\STATE Observe next state $s'$, reward $r$, and done signal $d$ to indicate whether $s'$ is terminal
        \STATE Store $(s,a,r,s',d)$ in replay buffer $\mathcal{D}$
        \STATE If $s'$ is terminal, reset environment state.
        \IF{it's time to update}
            \FOR{$j$ in range(however many updates)}
                \STATE Randomly sample a batch of transitions, $B = \{ (s,a,r,s',d) \}$ from $\mathcal{D}$
                \STATE Compute target actions
                    a'(s') = \text{clip}\left(\mu_{\theta_{\text{targ}}}(s') + \text{clip}(\epsilon,-c,c), a_{Low}, a_{High}\right), \;\;\;\;\; \epsilon \sim \mathcal{N}(0, \sigma)
                \STATE Compute targets
                    y(r,s',d) = r + \gamma (1-d) \min_{i=1,2} Q_{\phi_{\text{targ},i}}(s', a'(s'))
                \STATE Update Q-functions by one step of gradient descent using
                    & \nabla_{\phi_i} \frac{1}{|B|}\sum_{(s,a,r,s',d) \in B} \left( Q_{\phi_i}(s,a) - y(r,s',d) \right)^2 && \text{for } i=1,2
                \IF{ $j \mod$ \texttt{policy\_delay} $ = 0$}
                    \STATE Update policy by one step of gradient ascent using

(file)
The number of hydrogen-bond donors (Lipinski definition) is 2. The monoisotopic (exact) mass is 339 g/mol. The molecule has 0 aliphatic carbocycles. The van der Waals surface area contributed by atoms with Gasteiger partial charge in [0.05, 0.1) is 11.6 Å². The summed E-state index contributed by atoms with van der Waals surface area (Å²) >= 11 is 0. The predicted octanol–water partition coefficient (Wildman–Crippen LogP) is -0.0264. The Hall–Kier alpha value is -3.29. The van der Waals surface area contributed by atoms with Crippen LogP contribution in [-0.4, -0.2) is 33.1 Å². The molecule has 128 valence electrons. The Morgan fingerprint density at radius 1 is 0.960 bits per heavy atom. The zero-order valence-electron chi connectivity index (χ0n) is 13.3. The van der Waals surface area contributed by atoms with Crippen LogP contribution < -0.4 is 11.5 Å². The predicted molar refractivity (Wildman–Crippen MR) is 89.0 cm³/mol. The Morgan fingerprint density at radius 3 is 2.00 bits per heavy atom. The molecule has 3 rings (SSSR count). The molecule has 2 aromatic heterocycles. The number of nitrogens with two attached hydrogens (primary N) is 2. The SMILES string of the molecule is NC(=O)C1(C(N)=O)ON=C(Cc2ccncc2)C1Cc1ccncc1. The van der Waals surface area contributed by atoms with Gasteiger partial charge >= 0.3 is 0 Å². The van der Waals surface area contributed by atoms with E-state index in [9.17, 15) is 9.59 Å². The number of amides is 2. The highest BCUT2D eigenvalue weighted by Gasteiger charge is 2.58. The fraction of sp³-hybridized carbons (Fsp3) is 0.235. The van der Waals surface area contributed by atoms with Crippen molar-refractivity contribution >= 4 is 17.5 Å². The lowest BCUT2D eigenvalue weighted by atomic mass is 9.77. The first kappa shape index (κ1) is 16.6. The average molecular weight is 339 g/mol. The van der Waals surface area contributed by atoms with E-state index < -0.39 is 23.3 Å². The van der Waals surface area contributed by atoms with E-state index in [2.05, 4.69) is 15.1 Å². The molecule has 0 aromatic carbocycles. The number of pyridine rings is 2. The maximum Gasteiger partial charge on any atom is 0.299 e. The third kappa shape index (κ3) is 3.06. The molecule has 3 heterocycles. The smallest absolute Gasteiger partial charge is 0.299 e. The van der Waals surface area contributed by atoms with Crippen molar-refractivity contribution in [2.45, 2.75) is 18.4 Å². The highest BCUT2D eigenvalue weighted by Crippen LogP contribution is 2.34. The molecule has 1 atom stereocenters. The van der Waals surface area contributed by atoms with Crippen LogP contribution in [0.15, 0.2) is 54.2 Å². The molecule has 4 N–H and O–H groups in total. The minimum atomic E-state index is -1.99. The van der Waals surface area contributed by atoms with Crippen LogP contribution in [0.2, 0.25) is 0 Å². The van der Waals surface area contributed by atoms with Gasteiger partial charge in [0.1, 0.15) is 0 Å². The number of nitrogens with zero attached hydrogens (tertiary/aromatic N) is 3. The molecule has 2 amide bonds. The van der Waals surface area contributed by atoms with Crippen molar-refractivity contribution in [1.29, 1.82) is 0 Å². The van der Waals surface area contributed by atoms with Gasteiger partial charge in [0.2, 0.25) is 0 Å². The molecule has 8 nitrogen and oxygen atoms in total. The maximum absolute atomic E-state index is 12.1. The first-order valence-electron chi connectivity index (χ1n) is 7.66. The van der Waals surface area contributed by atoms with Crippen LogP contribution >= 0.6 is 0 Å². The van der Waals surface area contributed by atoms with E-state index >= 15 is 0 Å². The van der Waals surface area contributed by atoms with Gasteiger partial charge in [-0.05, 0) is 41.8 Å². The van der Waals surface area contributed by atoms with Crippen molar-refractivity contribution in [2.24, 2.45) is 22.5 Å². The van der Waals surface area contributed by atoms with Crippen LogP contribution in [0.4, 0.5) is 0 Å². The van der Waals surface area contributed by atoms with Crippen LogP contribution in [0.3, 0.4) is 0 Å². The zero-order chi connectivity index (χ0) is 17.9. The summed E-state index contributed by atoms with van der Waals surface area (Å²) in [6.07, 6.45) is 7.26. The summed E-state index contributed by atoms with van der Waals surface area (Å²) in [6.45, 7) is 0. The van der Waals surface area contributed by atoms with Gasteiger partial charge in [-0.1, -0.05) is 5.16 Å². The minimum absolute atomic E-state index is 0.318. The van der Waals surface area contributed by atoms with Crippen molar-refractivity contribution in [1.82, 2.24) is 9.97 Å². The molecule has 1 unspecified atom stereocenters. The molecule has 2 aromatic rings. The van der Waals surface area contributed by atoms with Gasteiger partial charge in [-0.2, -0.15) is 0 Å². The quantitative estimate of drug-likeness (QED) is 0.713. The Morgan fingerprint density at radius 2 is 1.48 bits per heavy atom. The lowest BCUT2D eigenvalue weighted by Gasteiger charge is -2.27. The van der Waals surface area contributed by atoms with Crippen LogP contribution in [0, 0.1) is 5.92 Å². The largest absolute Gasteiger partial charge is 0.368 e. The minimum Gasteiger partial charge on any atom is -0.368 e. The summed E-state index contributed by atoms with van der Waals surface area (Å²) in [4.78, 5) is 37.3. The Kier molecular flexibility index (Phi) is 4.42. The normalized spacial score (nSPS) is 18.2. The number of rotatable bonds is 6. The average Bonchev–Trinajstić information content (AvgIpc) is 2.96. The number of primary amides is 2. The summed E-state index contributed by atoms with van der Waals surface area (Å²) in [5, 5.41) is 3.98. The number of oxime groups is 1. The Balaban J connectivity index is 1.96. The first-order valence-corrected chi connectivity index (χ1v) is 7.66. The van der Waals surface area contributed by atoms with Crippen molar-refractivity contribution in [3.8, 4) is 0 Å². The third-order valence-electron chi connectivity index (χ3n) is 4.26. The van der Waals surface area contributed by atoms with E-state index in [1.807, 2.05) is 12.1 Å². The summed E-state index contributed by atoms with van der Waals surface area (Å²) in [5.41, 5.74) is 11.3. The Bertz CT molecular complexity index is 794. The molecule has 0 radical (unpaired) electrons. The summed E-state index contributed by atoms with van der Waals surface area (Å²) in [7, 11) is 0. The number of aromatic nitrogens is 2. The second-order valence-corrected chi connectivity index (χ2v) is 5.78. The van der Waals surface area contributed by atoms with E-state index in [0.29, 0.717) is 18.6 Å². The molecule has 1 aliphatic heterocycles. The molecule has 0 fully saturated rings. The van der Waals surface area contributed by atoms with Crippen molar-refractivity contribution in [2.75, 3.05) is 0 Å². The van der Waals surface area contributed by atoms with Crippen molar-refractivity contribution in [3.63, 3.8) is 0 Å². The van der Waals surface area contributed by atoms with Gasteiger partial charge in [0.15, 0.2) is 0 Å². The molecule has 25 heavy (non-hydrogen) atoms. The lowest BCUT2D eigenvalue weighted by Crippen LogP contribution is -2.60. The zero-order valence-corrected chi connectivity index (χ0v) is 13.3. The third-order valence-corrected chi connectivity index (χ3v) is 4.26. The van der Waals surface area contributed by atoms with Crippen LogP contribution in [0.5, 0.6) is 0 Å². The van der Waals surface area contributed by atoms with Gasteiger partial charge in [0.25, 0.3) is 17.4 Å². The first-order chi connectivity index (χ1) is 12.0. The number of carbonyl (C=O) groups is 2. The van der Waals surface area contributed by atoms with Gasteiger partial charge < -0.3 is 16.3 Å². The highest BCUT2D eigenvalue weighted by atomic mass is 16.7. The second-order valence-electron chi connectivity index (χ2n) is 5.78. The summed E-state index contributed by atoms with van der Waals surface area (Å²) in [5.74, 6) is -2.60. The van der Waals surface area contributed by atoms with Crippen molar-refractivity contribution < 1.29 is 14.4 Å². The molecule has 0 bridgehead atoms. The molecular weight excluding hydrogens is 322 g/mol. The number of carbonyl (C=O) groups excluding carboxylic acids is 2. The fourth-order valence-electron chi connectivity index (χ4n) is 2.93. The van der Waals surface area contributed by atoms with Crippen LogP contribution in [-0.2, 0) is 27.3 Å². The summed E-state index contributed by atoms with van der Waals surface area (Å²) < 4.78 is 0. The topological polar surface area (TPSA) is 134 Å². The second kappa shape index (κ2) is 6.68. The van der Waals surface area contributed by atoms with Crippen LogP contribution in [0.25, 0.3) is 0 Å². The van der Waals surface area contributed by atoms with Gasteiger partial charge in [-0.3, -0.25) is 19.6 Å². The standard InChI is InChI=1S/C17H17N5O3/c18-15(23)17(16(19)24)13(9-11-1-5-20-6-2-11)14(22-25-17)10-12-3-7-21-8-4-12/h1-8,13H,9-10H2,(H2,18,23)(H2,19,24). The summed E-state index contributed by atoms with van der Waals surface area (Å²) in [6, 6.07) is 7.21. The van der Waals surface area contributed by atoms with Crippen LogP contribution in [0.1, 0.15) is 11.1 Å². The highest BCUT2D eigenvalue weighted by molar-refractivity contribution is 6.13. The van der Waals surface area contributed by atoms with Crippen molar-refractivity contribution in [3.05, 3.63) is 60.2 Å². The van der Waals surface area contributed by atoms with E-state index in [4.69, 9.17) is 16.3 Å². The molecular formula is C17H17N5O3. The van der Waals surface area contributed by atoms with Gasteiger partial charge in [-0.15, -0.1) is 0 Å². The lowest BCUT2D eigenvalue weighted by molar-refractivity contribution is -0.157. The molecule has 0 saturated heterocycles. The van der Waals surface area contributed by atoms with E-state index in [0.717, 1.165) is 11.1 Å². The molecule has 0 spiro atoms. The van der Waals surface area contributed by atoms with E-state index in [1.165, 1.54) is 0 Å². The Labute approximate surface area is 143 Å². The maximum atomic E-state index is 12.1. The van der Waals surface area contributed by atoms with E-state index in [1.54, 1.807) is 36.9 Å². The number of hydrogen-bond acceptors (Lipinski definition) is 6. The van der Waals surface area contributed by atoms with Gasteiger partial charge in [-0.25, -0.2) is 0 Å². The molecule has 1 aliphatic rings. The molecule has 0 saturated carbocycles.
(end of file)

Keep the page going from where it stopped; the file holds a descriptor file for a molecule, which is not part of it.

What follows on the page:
\nabla_{\theta} \frac{1}{|B|}\sum_{s \in B}Q_{\phi_1}(s, \mu_{\theta}(s))
                    \STATE Update target networks with
                        \phi_{\text{targ},i} &\leftarrow \rho \phi_{\text{targ}, i} + (1-\rho) \phi_i && \text{for } i=1,2\\
                        \theta_{\text{targ}} &\leftarrow \rho \theta_{\text{targ}} + (1-\rho) \theta

You Should Know

In what follows, we give documentation for the PyTorch and Tensorflow implementations of TD3 in Spinning Up. They have nearly identical function calls and docstrings, except for details relating to model construction. However, we include both full docstrings for completeness.

.. autofunction:: spinup.td3_pytorch

The PyTorch saved model can be loaded with ac = torch.load('path/to/'), yielding an actor-critic object (ac) that has the properties described in the docstring for td3_pytorch.

You can get actions from this model with

actions = ac.act(torch.as_tensor(obs, dtype=torch.float32))
.. autofunction:: spinup.td3_tf1

The computation graph saved by the logger includes:

Key Value
x Tensorflow placeholder for state input.
a Tensorflow placeholder for action input.
Deterministically computes an action from the agent, conditioned
on states in x.
q1 Gives one action-value estimate for states in x and actions in a.
q2 Gives the other action-value estimate for states in x and actions in a.

This saved model can be accessed either by